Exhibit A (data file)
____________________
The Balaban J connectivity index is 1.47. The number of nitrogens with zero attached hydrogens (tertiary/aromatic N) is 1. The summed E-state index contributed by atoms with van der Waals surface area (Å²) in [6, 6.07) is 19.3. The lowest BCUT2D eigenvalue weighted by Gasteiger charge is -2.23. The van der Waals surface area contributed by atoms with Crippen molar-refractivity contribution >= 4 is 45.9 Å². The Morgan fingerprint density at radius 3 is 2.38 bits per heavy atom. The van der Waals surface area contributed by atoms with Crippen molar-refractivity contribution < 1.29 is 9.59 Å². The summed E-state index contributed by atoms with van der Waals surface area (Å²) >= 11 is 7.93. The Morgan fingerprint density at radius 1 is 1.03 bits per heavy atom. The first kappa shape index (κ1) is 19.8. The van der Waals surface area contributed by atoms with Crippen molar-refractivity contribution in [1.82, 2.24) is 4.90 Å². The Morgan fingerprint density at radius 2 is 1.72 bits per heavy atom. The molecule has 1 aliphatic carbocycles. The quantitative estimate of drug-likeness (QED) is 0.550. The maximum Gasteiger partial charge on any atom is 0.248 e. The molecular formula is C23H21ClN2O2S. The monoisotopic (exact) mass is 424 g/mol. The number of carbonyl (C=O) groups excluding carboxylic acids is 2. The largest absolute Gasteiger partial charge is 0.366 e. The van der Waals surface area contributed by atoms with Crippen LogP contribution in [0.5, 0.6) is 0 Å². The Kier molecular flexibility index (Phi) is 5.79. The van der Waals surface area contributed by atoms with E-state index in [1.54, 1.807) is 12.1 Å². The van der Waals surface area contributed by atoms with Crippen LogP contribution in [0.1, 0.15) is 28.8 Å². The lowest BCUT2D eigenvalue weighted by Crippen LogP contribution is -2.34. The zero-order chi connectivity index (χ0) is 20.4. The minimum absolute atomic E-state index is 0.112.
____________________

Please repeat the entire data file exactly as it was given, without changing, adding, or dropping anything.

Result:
The Balaban J connectivity index is 1.47. The number of nitrogens with zero attached hydrogens (tertiary/aromatic N) is 1. The summed E-state index contributed by atoms with van der Waals surface area (Å²) in [6, 6.07) is 19.3. The lowest BCUT2D eigenvalue weighted by Gasteiger charge is -2.23. The van der Waals surface area contributed by atoms with Crippen molar-refractivity contribution >= 4 is 45.9 Å². The Morgan fingerprint density at radius 3 is 2.38 bits per heavy atom. The van der Waals surface area contributed by atoms with Crippen molar-refractivity contribution < 1.29 is 9.59 Å². The summed E-state index contributed by atoms with van der Waals surface area (Å²) >= 11 is 7.93. The Morgan fingerprint density at radius 1 is 1.03 bits per heavy atom. The first kappa shape index (κ1) is 19.8. The van der Waals surface area contributed by atoms with Crippen molar-refractivity contribution in [1.82, 2.24) is 4.90 Å². The Morgan fingerprint density at radius 2 is 1.72 bits per heavy atom. The molecule has 1 aliphatic carbocycles. The quantitative estimate of drug-likeness (QED) is 0.550. The maximum Gasteiger partial charge on any atom is 0.248 e. The molecular formula is C23H21ClN2O2S. The monoisotopic (exact) mass is 424 g/mol. The number of carbonyl (C=O) groups excluding carboxylic acids is 2. The largest absolute Gasteiger partial charge is 0.366 e. The van der Waals surface area contributed by atoms with Crippen LogP contribution in [0.5, 0.6) is 0 Å². The Kier molecular flexibility index (Phi) is 5.79. The van der Waals surface area contributed by atoms with E-state index in [1.54, 1.807) is 12.1 Å². The van der Waals surface area contributed by atoms with Crippen LogP contribution in [0.1, 0.15) is 28.8 Å². The lowest BCUT2D eigenvalue weighted by Crippen LogP contribution is -2.34. The zero-order chi connectivity index (χ0) is 20.4. The minimum absolute atomic E-state index is 0.112.